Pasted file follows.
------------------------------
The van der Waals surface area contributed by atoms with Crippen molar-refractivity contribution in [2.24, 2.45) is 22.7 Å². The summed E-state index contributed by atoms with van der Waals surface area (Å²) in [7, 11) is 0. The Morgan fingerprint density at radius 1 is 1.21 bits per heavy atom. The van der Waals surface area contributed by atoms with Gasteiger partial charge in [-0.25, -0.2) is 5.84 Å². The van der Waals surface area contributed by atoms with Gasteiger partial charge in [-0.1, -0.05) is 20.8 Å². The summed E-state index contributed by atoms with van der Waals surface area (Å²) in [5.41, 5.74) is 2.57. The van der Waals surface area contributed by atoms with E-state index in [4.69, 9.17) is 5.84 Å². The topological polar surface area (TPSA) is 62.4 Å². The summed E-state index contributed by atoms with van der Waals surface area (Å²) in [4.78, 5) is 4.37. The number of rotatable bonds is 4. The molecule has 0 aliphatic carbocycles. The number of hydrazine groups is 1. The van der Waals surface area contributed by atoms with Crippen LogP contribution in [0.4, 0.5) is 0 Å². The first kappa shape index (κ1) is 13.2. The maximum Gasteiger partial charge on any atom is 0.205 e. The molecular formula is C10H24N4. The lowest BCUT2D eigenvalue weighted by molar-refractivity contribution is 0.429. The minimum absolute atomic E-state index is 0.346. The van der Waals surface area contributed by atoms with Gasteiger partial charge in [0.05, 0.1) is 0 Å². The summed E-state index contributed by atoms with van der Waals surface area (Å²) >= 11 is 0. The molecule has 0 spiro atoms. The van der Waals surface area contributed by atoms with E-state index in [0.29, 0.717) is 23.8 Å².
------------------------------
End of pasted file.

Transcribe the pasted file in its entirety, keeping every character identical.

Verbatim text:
The van der Waals surface area contributed by atoms with Crippen molar-refractivity contribution in [2.24, 2.45) is 22.7 Å². The summed E-state index contributed by atoms with van der Waals surface area (Å²) in [7, 11) is 0. The Morgan fingerprint density at radius 1 is 1.21 bits per heavy atom. The van der Waals surface area contributed by atoms with Gasteiger partial charge in [-0.25, -0.2) is 5.84 Å². The van der Waals surface area contributed by atoms with Gasteiger partial charge in [-0.1, -0.05) is 20.8 Å². The summed E-state index contributed by atoms with van der Waals surface area (Å²) in [5.41, 5.74) is 2.57. The van der Waals surface area contributed by atoms with E-state index in [4.69, 9.17) is 5.84 Å². The topological polar surface area (TPSA) is 62.4 Å². The summed E-state index contributed by atoms with van der Waals surface area (Å²) in [4.78, 5) is 4.37. The number of rotatable bonds is 4. The molecule has 0 aliphatic carbocycles. The number of hydrazine groups is 1. The van der Waals surface area contributed by atoms with Crippen LogP contribution in [0.4, 0.5) is 0 Å². The first kappa shape index (κ1) is 13.2. The maximum Gasteiger partial charge on any atom is 0.205 e. The molecular formula is C10H24N4. The lowest BCUT2D eigenvalue weighted by molar-refractivity contribution is 0.429. The minimum absolute atomic E-state index is 0.346. The van der Waals surface area contributed by atoms with Gasteiger partial charge in [0.05, 0.1) is 0 Å². The summed E-state index contributed by atoms with van der Waals surface area (Å²) >= 11 is 0. The molecule has 0 spiro atoms. The van der Waals surface area contributed by atoms with E-state index in [0.29, 0.717) is 23.8 Å².